n Journal of Public Administration - Organisational justice and job satisfaction among police officers within a South African environment

Volume 54 Number 4
  • ISSN : 0036-0767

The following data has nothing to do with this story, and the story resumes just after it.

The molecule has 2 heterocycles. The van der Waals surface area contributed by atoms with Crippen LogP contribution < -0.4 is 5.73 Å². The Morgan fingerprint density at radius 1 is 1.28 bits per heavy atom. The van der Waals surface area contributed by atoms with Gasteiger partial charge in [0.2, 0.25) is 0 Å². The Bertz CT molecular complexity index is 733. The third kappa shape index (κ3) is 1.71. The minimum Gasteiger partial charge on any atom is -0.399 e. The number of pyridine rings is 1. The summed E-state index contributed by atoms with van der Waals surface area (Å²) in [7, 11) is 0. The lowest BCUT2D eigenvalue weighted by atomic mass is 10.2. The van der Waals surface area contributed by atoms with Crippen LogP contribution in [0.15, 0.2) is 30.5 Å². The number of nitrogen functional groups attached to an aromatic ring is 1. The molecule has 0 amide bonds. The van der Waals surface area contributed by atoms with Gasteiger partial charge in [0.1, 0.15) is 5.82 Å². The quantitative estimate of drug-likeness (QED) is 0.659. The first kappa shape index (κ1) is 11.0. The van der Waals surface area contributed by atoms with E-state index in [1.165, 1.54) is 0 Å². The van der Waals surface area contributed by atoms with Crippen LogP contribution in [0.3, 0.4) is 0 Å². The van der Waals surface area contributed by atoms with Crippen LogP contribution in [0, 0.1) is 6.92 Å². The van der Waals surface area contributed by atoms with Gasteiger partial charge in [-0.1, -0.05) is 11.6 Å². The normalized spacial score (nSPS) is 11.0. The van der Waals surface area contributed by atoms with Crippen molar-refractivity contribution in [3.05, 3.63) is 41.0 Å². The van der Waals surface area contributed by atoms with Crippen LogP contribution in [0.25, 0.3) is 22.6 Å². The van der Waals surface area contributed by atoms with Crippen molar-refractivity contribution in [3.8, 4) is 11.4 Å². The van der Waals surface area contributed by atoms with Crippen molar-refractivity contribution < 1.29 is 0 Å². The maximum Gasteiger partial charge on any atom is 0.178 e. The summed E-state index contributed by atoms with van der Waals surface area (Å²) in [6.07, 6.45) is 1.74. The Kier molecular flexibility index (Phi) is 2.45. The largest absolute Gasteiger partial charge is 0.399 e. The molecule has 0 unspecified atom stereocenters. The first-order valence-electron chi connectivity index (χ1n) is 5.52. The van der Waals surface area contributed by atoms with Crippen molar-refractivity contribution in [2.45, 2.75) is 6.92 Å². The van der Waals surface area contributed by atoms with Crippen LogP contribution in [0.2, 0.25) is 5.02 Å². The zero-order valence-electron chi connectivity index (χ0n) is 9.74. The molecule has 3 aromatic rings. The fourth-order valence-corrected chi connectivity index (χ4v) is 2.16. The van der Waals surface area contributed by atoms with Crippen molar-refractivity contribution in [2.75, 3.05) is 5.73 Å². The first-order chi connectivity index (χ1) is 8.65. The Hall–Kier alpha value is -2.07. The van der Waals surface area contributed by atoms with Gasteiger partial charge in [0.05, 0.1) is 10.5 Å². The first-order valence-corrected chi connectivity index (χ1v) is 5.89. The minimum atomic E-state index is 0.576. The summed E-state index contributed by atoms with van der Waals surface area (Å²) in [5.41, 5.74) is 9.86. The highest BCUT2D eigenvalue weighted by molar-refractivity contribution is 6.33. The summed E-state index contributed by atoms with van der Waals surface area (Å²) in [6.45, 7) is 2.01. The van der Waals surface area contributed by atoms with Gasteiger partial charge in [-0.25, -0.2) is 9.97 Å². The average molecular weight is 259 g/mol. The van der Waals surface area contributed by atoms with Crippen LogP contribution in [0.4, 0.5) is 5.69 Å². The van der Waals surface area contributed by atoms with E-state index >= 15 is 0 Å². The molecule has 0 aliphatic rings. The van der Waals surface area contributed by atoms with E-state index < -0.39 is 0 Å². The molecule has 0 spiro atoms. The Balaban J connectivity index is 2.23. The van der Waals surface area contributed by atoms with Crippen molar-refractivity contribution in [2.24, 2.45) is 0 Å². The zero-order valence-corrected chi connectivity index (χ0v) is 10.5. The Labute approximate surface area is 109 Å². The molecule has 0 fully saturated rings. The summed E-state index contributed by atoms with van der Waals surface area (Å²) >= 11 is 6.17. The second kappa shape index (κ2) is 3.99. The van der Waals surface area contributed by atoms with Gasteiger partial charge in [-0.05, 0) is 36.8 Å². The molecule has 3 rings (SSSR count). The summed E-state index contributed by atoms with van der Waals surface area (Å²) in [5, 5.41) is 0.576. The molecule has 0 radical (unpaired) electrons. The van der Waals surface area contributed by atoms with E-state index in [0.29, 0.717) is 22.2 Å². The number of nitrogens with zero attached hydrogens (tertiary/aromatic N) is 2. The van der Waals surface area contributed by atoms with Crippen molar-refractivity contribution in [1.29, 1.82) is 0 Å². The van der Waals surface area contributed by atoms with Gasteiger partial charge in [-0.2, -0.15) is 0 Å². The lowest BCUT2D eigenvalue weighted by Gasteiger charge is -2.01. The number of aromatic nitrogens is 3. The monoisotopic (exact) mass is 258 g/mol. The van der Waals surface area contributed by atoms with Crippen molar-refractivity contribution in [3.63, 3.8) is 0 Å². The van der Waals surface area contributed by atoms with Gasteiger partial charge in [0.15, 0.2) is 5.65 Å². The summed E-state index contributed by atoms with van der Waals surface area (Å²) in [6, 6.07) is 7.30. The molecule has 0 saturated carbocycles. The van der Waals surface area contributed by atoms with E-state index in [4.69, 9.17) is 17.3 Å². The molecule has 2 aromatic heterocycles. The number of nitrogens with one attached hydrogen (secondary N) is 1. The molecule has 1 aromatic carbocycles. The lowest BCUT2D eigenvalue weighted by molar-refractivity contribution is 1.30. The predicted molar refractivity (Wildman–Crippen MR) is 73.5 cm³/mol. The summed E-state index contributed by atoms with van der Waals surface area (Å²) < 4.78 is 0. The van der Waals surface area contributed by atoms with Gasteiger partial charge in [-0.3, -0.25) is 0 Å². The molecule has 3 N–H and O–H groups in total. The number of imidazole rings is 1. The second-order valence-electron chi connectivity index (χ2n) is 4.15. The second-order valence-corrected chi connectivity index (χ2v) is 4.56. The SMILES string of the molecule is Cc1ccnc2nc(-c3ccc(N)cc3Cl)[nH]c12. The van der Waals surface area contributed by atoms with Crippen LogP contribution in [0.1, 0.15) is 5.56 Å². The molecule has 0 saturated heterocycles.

This article examines the influence of procedural, distributive and interactional justice on job satisfaction among members of the South African Police Academy. In spite of extant literature and the importance of employees' perceptions of organisational justice and job satisfaction in various organisations, literature is scant on the relationship between these two broad constructs within a South African policing setting. Its methodological approach is embedded in a post-positivist paradigm using a quantitative approach with a structured questionnaire (n=234). Descriptive, correlation and regression analyses were used to analyse the data. Officers' perceptions of organisational justice dimensions (procedural, distributive and interactional justice) showed strong positive correlations with job satisfaction. Regression results show that distributive and interactional justice are strong predictors of job satisfaction. The article argues that a systematic and transparent reward system that recognises employees' outstanding performance is essential to compensate them accordingly. A simple, scientific instrument that captures the productivity of individuals' performance should be introduced. A well-structured consultative forum should be established to grant employees an opportunity to provide management with their perceptions of unfair practices within the academy.

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